Pregnancy-related Pelvic Girdle Pain or Lower Back Pain

Pregnancy-related Pelvic Girdle Pain or Lower Back Pain

At least 1 in 5 mums-to-be will experience pelvic girdle pain (PGP) or back pain during their pregnancy. Pain and discomfort may be felt over the lower back, bottom, groin, inner thighs and hips. It may be right on the pubic joint at the front or go into the legs and feel like sciatica.

This can happen due to changes in your posture, weight and centre of gravity during pregnancy. Having a previous history of lower back pain, pelvic pain or pregnancy-related pain does increase your risk, unfortunately, as does being overweight or being in a physically demanding job.

Pain may be aggravated by a lot of walking, create difficulty standing on one leg, climbing stairs, turning in bed, getting in and out of the bed, car or out of a deep sofa. You may find it uncomfortable to lie on your back, stand for long periods or get dressed.

What can help?

The key is everything in moderation! Day-to-day avoid spending too long in any one position and take rest breaks when you can. Take the stairs slowly and one step at a time, or when out and about try to take the lift where possible. Delegate any heavy jobs and don’t be afraid to ask for help.


You can help yourself to prevent or manage this pain by keeping active and strong through exercise that is pain free. Pregnancy pilates is a great idea to improve pelvic floor and core strength; gentle walking, if it is painfree, may help; or doing activities in the water such as aquanatal classes, light swimming (avoiding the breaststroke) or simply walking in the pool. Don’t forget your pelvic floor muscle exercises, doing these regularly as instructed by your physiotherapist can help with pelvic support!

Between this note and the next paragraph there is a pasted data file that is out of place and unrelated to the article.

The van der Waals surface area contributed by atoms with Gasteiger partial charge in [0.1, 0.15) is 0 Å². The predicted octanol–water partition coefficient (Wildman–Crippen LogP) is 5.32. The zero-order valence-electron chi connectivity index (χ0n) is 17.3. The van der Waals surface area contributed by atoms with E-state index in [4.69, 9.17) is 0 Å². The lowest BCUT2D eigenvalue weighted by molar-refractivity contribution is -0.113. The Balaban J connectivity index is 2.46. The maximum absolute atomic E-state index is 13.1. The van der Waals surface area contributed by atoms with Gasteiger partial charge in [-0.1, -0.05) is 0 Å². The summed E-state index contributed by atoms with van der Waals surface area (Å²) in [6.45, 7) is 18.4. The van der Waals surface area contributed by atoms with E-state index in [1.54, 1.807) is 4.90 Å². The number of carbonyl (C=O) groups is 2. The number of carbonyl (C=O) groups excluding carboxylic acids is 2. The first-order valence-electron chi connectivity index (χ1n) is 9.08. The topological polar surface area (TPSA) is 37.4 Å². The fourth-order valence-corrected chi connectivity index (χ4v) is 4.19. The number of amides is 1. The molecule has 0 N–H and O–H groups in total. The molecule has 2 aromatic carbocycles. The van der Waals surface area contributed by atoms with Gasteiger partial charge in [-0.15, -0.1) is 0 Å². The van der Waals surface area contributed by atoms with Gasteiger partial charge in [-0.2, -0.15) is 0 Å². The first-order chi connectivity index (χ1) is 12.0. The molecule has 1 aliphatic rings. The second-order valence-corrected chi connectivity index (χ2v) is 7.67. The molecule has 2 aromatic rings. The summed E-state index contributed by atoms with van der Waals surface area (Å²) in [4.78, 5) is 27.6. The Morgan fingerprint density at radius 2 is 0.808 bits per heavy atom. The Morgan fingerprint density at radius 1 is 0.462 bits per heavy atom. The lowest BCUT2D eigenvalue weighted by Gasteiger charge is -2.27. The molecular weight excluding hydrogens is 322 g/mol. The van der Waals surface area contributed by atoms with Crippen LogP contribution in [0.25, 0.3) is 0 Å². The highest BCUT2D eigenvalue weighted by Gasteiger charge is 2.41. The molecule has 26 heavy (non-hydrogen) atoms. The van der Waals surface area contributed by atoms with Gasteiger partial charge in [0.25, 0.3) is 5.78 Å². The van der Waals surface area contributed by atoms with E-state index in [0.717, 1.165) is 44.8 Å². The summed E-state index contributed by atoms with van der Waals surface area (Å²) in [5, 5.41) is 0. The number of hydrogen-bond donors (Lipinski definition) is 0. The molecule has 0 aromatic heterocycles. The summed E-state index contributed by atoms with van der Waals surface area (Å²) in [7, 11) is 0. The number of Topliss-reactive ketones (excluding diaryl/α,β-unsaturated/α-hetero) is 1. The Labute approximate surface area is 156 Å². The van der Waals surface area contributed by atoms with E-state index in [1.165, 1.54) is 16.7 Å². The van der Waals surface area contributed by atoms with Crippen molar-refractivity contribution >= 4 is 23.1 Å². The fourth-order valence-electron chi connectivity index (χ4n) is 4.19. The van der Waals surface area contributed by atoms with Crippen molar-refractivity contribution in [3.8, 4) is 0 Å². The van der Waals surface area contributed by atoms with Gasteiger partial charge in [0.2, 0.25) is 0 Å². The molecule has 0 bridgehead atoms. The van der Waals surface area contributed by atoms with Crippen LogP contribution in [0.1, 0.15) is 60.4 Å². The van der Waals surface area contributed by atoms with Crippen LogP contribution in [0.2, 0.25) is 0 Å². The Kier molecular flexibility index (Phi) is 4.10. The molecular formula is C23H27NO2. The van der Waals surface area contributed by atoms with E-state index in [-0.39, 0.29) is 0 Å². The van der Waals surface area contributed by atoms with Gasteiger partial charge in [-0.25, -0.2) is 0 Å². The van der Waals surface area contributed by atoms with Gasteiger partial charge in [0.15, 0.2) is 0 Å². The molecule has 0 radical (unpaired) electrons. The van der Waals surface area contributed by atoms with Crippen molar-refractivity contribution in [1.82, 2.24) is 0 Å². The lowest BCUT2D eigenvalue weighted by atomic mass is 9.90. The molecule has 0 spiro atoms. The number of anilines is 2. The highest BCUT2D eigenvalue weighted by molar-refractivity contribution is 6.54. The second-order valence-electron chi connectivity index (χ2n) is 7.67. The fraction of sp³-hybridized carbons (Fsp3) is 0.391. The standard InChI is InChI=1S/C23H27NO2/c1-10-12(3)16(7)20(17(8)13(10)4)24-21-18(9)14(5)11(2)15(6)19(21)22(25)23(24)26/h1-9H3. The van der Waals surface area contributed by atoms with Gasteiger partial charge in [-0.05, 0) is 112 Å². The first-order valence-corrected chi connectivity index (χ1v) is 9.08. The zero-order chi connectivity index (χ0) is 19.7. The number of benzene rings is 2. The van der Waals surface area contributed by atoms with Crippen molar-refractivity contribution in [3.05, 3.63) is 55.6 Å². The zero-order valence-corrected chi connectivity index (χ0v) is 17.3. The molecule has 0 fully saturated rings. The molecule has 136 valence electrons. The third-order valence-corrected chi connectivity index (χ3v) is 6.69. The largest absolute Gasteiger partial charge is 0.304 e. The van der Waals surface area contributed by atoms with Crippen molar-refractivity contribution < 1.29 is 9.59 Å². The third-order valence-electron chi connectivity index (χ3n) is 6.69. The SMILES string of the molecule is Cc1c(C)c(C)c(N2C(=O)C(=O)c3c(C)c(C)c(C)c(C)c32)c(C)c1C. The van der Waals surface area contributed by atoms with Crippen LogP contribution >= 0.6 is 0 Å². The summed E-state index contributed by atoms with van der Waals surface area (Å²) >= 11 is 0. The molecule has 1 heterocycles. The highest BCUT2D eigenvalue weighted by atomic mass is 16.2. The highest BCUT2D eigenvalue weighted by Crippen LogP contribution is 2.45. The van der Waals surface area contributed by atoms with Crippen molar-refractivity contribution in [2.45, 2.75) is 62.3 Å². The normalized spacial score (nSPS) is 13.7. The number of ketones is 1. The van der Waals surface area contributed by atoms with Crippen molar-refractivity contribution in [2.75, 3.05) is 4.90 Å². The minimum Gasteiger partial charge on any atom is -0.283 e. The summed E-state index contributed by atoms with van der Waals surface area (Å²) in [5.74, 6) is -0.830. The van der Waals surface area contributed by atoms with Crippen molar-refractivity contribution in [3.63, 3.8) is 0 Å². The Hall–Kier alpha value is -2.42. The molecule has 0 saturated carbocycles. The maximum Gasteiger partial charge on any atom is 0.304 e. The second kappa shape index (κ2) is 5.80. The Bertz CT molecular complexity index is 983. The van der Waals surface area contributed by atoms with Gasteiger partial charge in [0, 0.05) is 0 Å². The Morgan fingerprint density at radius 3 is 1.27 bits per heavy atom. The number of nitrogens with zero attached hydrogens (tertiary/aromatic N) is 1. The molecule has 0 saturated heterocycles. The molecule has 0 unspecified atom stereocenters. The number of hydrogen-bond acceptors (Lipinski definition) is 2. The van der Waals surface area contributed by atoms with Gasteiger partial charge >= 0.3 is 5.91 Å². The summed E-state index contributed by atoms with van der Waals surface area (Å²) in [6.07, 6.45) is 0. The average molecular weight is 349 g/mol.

Strategies for comfort

Wear supportive shoes, not too flat and not high heels. Sit down to put on underwear, tights, trousers, socks, shoes etc so as to avoid being on one foot. Keep your knees together when turning over in bed, getting in and out of bed, the car etc. and consider a pillow between your knees when lying on your side in bed. Try to avoid heavy bags on one shoulder, carrying toddlers repeatedly on one hip, lifting heavy weights/shopping/wet laundry etc., prolonged sitting or standing, sitting cross-legged or rushing around at a fast pace. Let everything take you a little longer now when walking!

  • Gentle heat – A hot water bottle or warm microwaved wheat pack applied over the buttocks/ low back area can reduce pain and help the muscles to relax.
  • Ice – Try using a small pack of frozen peas/ice cubes wrapped up in a damp cloth applied to the painful joint for 10 minutes 3-4x a day. This is most effective if the pain is in the pubic joint at the front of your pelvis.

If your pain is persisting despite these strategies seek treatment from a specialist women’s health physiotherapist. Interventions such as specific advice, hands-on treatment, exercises, acupuncture and use of a pelvic support belt may be useful in alleviating your symptoms.